Edwards got similar advice from his high school coach, Shakey Rodriguez.
“That message was not find a new situation,” Edwards said of his high school coach’s advice. “That message was stick it out and you figure it out. I thank my high school coach for telling me that because I was blessed to play on two national championship teams (1996 and 1998).”
Saul Smith, Tubby Smith’s middle son and a guard on UK’s 1998 championship team, said he too considered transferring after the 1998 national championship..
“I got double-digit minutes per game, and I wanted to leave,” he said. “There’s a lot of scrutiny that’s coming. There’s a lot of pressure. Do I really want to deal with that?”
Saul Smith said his presence caused at least two high-profile point guard recruits to turn down UK. This would only intensify the scrutiny and pressure.
“I felt like this is not going to be very fun,” Saul Smith said.
Bill Keightley, UK’s longtime equipment manager and father confessor to players, convinced Saul Smith to stay.
When asked how he recalled his time as a UK player, Saul Smith said, “very fondly.” Competing against a standout point guard like Wayne Turner “made me better,” he said. “That’s what I loved about it.”
None of the former UK players criticized today’s players for transferring in great numbers. The players are trying to better themselves, they said. Coaches must adapt.
“Yes, it stinks sometimes when you have a kid who’s really good, and he leaves,” Padgett said. “But that’s part of the game, now, and you’ve got to realize that. And we as coaches have to learn to adjust and figure it out.”
Unwittingly, perhaps, Calipari has shown the way to deal with transfers.
“If it goes the way they’re talking about it going, everybody might have a one-and-done type mentality,” Padgett said. “They’re not necessarily going one-and-done to the NBA, but maybe they’re going one-and-done (to another school). So you’re going to have to stay on top of your recruiting game. And you’ve got to develop kids more. And you’ve got to create that bond and relationship (with players) where it keeps you on your toes even more.”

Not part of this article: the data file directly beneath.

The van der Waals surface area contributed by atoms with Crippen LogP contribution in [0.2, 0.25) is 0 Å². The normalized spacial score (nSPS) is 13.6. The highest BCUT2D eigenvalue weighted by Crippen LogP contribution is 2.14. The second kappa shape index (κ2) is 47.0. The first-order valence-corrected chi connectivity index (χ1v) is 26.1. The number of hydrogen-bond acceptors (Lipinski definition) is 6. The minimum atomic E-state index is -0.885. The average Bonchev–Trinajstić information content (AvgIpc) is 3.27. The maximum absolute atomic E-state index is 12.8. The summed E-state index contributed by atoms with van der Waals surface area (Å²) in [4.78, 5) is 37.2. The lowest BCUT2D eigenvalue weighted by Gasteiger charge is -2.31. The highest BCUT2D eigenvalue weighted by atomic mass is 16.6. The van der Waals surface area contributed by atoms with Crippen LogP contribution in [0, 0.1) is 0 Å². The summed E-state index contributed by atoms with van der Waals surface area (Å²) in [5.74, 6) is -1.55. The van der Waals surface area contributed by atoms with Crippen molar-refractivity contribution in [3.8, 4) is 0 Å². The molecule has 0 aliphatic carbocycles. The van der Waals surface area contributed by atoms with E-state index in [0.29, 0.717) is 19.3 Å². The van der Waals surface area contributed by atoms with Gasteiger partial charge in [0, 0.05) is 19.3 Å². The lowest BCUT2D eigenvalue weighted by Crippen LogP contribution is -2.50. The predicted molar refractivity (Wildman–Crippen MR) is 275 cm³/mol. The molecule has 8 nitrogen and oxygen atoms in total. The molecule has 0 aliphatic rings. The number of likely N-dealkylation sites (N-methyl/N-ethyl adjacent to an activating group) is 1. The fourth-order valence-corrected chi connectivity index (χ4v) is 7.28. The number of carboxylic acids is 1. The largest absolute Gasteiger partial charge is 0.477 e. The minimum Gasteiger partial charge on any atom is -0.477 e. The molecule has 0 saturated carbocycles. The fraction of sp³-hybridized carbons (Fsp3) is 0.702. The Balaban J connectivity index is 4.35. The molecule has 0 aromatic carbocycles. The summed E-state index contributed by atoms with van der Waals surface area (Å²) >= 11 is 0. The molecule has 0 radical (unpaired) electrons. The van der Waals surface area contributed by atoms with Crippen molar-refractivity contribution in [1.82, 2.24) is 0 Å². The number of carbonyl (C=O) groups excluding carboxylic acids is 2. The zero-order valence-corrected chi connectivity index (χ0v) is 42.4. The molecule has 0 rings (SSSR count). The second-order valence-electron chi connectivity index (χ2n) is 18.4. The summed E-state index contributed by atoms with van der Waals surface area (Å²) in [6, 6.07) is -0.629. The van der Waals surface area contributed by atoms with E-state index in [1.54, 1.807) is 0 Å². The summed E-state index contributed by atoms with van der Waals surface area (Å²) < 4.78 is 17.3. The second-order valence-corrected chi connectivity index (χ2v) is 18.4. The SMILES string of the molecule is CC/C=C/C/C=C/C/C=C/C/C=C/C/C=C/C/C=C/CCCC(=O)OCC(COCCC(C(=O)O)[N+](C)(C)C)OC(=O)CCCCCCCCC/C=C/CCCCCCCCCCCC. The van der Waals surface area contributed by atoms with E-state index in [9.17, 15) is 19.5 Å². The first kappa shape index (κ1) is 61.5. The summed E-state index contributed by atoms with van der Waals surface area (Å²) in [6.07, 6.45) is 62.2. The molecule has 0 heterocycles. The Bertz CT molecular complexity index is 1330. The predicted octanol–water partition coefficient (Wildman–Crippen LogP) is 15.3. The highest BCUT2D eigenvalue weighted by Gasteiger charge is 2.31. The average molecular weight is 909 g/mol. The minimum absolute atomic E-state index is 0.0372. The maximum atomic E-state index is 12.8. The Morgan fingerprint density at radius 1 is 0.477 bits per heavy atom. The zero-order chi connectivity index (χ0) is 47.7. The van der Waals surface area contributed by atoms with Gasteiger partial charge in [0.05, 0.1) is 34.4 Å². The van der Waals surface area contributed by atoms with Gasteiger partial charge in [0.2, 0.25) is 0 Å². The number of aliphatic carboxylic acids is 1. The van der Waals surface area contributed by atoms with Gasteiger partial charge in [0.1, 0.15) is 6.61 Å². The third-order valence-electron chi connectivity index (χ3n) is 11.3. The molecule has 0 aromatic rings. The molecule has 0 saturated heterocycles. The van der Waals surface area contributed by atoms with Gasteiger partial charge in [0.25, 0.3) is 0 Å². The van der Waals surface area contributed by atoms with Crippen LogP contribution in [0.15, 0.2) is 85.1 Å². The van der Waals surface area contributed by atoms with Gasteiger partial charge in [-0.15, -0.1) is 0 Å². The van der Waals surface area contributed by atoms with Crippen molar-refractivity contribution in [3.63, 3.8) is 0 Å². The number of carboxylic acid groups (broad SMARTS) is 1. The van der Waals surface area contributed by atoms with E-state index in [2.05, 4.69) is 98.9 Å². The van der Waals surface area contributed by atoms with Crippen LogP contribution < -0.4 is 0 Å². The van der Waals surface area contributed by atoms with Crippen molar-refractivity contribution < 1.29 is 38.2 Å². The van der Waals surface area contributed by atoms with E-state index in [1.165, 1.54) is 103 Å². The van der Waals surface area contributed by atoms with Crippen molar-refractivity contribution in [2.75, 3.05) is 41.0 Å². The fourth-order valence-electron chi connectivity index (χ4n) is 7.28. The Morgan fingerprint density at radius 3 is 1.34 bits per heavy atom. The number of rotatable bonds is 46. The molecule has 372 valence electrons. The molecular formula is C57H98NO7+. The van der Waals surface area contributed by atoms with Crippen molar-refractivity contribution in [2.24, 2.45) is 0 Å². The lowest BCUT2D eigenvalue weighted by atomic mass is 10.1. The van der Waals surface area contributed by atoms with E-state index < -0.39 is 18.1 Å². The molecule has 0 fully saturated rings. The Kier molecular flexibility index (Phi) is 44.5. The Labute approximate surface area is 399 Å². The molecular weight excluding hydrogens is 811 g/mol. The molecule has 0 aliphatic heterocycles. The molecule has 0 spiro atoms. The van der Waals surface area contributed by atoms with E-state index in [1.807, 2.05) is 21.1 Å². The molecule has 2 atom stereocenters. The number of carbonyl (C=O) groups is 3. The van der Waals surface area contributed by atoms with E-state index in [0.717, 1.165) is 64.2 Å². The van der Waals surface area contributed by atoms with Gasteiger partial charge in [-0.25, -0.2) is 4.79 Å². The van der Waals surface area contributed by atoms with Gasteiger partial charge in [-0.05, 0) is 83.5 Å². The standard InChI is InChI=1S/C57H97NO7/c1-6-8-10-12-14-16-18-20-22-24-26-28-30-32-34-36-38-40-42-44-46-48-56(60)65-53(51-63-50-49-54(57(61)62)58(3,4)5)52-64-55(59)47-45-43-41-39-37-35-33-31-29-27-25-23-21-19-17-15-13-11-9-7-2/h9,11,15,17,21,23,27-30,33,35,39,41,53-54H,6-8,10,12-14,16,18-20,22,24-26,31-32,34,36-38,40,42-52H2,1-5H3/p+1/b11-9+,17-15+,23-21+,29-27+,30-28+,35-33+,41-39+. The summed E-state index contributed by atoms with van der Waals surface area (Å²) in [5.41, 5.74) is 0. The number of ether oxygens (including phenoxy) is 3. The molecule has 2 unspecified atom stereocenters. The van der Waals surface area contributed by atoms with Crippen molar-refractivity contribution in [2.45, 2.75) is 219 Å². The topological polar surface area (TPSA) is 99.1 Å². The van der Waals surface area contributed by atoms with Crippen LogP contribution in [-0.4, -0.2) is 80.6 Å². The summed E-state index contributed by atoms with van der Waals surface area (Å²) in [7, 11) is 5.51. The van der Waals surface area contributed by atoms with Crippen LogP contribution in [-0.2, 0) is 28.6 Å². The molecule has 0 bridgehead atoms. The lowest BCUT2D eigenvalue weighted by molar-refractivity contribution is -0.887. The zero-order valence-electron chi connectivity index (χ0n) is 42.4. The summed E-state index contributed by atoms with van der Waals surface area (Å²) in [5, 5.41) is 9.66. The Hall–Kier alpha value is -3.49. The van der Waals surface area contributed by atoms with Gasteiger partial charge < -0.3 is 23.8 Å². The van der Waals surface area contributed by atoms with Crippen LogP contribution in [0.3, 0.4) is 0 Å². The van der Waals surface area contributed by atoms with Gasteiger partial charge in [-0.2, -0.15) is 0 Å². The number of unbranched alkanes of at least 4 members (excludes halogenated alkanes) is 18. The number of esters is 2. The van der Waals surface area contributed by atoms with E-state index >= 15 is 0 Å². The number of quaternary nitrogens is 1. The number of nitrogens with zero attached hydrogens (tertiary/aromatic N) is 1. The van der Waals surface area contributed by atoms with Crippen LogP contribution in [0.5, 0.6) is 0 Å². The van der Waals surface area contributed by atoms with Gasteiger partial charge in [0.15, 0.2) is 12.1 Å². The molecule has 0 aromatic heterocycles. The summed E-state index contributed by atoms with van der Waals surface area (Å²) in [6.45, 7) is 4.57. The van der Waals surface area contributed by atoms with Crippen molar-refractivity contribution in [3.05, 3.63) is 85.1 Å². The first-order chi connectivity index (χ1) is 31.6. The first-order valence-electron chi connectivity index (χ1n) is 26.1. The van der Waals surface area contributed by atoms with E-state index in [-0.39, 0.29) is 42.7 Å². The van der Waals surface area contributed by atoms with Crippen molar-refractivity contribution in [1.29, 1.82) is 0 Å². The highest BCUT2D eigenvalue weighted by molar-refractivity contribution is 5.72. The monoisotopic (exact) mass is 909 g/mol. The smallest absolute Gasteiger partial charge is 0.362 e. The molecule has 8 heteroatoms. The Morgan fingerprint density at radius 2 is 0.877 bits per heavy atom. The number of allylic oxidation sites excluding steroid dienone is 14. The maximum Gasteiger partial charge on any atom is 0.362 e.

Steve Masiello, a backup guard for UK teams from 1996-97 through 1999-2000, sported a busy beard at the reunion.
Now the coach at Manhattan, he was asked if coaches typically adopt a clean-cut look.
“I think everything is cyclical,” he said. “All things change. I think it matters more your product on the floor than it does if you have a beard or you’re bald.”
Masiello cited one other reason for the beard.
“Honestly, my fiancée likes it,” he said with a smile. “She has the most pull.”
Masiello and Andrea Conti plan to wed on Sept. 2.
Ryan Hogan, a backup guard on the 1998 championship team, works for Morgan Stanley in Kansas City. He was a communications major at UK.
He got interested in finance while working for a player agent.
“It wasn’t a natural fit, quite frankly, but it’s working,” he said.